M O V I E R E V I E W
Review: 'Primary Colors' brilliant, touching, hilarious
March 20, 1998
Web posted at: 7:39 p.m. EDT (1939 GMT)
From Reviewer Paul Clinton
(CNN) -- "Primary Colors" portrays politics at its bare-knuckled, muckraking worst, warts and all. Utterly brilliant, profoundly moving, and wickedly funny, "Primary Colors" is both compelling and repelling at the same time. Simply put, it may leave you emotionally reeling.
Based on the 1996 best-selling novel of the same name, this film, directed by Mike Nichols and written by his muse Elaine May, asks some very basic questions: Who are the leaders we as a nation want? Who are the leaders we deserve? And who can live up to, or even survive, the process?
Since the film deals with a presidential election, there is built-in dramatic tension, but there are also amazing comedic moments and deeply touching scenes.
John Travolta is magnificent as the raspy-voiced Gov. Jack Stanton, a man who sincerely cares about people and issues. At the same time he cynically manipulates everyone he meets while he's running for president. He's one of the world's greatest seducers -- emotionally and sexually.
Emma Thompson's Susan Stanton is equally good with her own type of seduction and manipulation, as she courts and bullies her way through a take-no-prisoners presidential campaign.
British stage actor Adrian Lester gives a beautifully understated performance as Henry Burton. He's the main protagonist of the film, serving as Stanton's political strategist and, more importantly, his conscience. He's also the narrator and moral center of the film.
Special nods also go to Billy Bob Thornton and Kathy Bates, as Richard and Libby, the governor's left and right hands, who throw mud and clean up dirt. For him it's a job, for her it's a mission.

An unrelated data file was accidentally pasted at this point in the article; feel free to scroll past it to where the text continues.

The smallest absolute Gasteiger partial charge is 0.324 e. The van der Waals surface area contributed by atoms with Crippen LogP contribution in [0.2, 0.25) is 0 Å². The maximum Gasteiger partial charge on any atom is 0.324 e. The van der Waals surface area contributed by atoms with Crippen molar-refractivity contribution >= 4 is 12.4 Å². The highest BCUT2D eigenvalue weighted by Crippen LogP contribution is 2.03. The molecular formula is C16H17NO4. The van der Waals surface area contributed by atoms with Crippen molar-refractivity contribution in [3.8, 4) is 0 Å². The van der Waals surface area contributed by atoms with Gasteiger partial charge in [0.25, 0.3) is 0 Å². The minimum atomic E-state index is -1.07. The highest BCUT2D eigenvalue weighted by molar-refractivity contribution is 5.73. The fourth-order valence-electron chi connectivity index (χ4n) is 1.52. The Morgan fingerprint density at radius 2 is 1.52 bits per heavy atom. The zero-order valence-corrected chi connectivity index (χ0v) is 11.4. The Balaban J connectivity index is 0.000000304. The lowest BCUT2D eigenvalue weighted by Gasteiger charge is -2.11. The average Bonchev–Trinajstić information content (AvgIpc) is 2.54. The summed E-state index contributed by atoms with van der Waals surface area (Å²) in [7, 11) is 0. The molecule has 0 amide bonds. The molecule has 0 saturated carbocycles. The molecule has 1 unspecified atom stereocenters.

Nichols and May once again prove to be masters at plugging into our national subconscious, mirroring our best and our worst tendencies while at the same time making us laugh and think.
Clinton bashers will easily find many obvious similarities between Travolta's chicken-eating, doughnut-stuffing Stanton and the former governor of Arkansas, and will likely draw the comparison between the film's Cashmere McCloud (could there be a more airheaded name for a character?) and Gennifer Flowers.
But it would be a mistake to label this film as simply a Clintonesque rehashing of the 1992 presidential campaign, or accept this story as gospel about our president.
No, this is a tale about ideals, illusions and delusions. It's about image and reality. It's about our political process becoming as staged, faked and meaningless as professional wrestling. It's about people who are not evil but are merely human, and, at times, sad.
At one point Stanton sums things up with the statement, "This is the price you pay to lead." Is it? Is it worth it? You may find yourself thinking that the country may have been better off, after all, if British had won the war back in 1776.
I knew I would laugh during this film about a politician whose Achilles' heel is located behind his zipper, but I didn't know I'd also feel like crying.